Monday, April 30, 2007

This scrapbook came to me as a gift, and contains some nice ephemera of the Exposition, steam locomotive postcards and train menus, vintage expo postcards and so on. Sadly, there were some gems pasted face down in the scrapbook that I would've loved to have scanned, but that's how it goes with scrapbooks. Watch for the odd hand-written notations here and there. Alright, lets go walk through the Expo!

This sky ride looks quite terrifying. Great views of Chicago, no doubt.

This peculiar building (below) reminds me of something...perhaps some kind of musical instrument, with that scroll on the end...

So much of the architecture in this fair, (such as above and below examples) is just so damn DRYLY DECO and lifeless, that it actually put me off from scanning the scrapbook, and pages like this for a while. But in the end I felt that I should scan the whole document, the "good" pictures along with the "bad" or "dull" ones, as it's a whole time capsule best enjoyed in it's full context.
And I should qualify the above by adding that I love a great deal of period 19390's art and design...

These pylons are wild. I wonder what they looked like in color.

It's cropped off, but that's obviously the Walgreen's building, above. Perhaps some medicinal cocaine was available.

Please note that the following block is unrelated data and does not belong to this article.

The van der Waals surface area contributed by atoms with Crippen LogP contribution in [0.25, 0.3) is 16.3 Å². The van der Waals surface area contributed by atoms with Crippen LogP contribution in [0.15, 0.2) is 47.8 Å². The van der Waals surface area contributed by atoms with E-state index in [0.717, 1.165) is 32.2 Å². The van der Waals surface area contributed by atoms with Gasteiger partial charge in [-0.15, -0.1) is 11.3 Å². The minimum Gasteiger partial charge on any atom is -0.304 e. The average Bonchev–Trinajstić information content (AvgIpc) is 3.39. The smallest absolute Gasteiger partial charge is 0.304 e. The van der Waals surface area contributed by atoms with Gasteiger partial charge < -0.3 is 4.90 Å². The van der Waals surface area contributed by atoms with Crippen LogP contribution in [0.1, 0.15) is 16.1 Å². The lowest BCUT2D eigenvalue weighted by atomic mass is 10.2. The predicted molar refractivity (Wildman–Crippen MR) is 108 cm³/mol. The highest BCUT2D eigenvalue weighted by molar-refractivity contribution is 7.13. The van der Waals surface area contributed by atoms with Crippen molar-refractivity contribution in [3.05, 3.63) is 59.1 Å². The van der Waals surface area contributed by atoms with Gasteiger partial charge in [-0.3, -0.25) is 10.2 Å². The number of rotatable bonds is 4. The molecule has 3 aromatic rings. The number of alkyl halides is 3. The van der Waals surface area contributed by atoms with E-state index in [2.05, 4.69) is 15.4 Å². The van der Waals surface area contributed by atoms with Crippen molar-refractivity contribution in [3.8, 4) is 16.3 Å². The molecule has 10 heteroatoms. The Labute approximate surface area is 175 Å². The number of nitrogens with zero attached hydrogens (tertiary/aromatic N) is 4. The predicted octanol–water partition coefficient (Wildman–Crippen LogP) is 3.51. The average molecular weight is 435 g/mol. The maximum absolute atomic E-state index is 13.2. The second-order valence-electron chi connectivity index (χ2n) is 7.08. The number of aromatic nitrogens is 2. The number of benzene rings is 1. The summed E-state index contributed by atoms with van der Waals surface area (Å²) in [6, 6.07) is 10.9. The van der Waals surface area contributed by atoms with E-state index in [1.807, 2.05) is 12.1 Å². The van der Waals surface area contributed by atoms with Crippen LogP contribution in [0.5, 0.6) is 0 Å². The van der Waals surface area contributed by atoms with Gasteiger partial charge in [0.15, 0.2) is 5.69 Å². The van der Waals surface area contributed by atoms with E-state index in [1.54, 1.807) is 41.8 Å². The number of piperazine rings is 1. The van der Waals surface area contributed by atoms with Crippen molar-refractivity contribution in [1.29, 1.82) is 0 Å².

Ah, the Giant Thermometer. Be sure to stop by our soda fountain counter for some fizzy mercury drinks!

One of my favorite buildings, the "Mayan Temple".
Mmm, now we get to the midway, for some more risque and ribald entertainment.

The obligatory old plantation steamboat creepy thingy (above)

Note the come-on banner over the door.

The Belgian village bears some resemblance to the Universal movie villages in their 1930s horror pictures. Same style temporary construction, anyway.

Very nice crowd shot, below.

And, least practical of all, but still attractive: the Lumber House
I wish the people who made the scrapbook had snagged more lovely postcards like this to put in it!

Artists: check out the strange "Sculpticolor" promo handout below.

Here are some pages from the Romance Of Railway Express centennial handout booklet. There's some interesting text and facts in it, for railroad and early express-shipping scholars.

Next are four beautiful Railroad postcards and a menu from the Burlington Route exhibit at the expo.

A two-sided handout for this unusual 1933 do-it-all desk. I imagine there are a few of these rusting out in antique stores and in barns here and there, but I've never seen one. I could use it in my toolshop, however.

Here's a nice checklist of some exhibits at the Expo, the other side was very pretty, but glued down- drat!

I like the Baldwin handout factsheet and card.
Oh, yeah--they were pushing Florida real estate hard back in the early '30's...
Well, of course now I still collect old (particularly 1930s) porcelain enameled pieces of all kinds, even chipped-up horrible ones. But then people were obviously still learning what the material was.
Notice the many recommended uses for Simoniz Kleener below:
And, with the new Mixmaster promo, and the Southern Central System exhibit flier, the 1933 Chicago Expo scrapbook comes to an end.
I hope you enjoyed our walk through the fair, come back anytime.

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